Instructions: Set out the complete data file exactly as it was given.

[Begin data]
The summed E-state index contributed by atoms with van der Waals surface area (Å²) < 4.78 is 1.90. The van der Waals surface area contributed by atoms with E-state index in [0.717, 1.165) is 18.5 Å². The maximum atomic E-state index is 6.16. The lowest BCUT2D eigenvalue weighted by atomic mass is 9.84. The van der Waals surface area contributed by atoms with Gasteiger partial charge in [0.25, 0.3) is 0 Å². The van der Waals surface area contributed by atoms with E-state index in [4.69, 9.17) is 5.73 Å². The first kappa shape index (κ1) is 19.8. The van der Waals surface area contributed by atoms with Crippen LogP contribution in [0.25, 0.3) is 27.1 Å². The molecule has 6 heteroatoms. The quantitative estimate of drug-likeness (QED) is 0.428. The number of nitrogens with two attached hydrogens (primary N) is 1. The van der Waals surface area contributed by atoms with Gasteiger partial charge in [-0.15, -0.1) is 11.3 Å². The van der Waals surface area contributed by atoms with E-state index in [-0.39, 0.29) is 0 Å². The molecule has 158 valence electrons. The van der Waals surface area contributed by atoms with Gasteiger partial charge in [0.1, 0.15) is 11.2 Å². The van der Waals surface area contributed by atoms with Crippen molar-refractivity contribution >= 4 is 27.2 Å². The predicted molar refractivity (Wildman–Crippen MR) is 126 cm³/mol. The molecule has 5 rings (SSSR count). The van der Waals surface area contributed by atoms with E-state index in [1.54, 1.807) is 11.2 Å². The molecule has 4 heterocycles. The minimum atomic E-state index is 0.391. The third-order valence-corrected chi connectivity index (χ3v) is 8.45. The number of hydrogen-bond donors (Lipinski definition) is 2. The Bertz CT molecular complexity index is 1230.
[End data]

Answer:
The summed E-state index contributed by atoms with van der Waals surface area (Å²) < 4.78 is 1.90. The van der Waals surface area contributed by atoms with E-state index in [0.717, 1.165) is 18.5 Å². The maximum atomic E-state index is 6.16. The lowest BCUT2D eigenvalue weighted by atomic mass is 9.84. The van der Waals surface area contributed by atoms with Gasteiger partial charge in [0.25, 0.3) is 0 Å². The van der Waals surface area contributed by atoms with E-state index in [4.69, 9.17) is 5.73 Å². The first kappa shape index (κ1) is 19.8. The van der Waals surface area contributed by atoms with Crippen LogP contribution in [0.25, 0.3) is 27.1 Å². The molecule has 6 heteroatoms. The quantitative estimate of drug-likeness (QED) is 0.428. The number of nitrogens with two attached hydrogens (primary N) is 1. The van der Waals surface area contributed by atoms with Gasteiger partial charge in [-0.15, -0.1) is 11.3 Å². The van der Waals surface area contributed by atoms with E-state index in [-0.39, 0.29) is 0 Å². The molecule has 158 valence electrons. The van der Waals surface area contributed by atoms with Gasteiger partial charge in [0.1, 0.15) is 11.2 Å². The van der Waals surface area contributed by atoms with Crippen molar-refractivity contribution >= 4 is 27.2 Å². The predicted molar refractivity (Wildman–Crippen MR) is 126 cm³/mol. The molecule has 5 rings (SSSR count). The van der Waals surface area contributed by atoms with E-state index in [1.54, 1.807) is 11.2 Å². The molecule has 4 heterocycles. The minimum atomic E-state index is 0.391. The third-order valence-corrected chi connectivity index (χ3v) is 8.45. The number of hydrogen-bond donors (Lipinski definition) is 2. The Bertz CT molecular complexity index is 1230.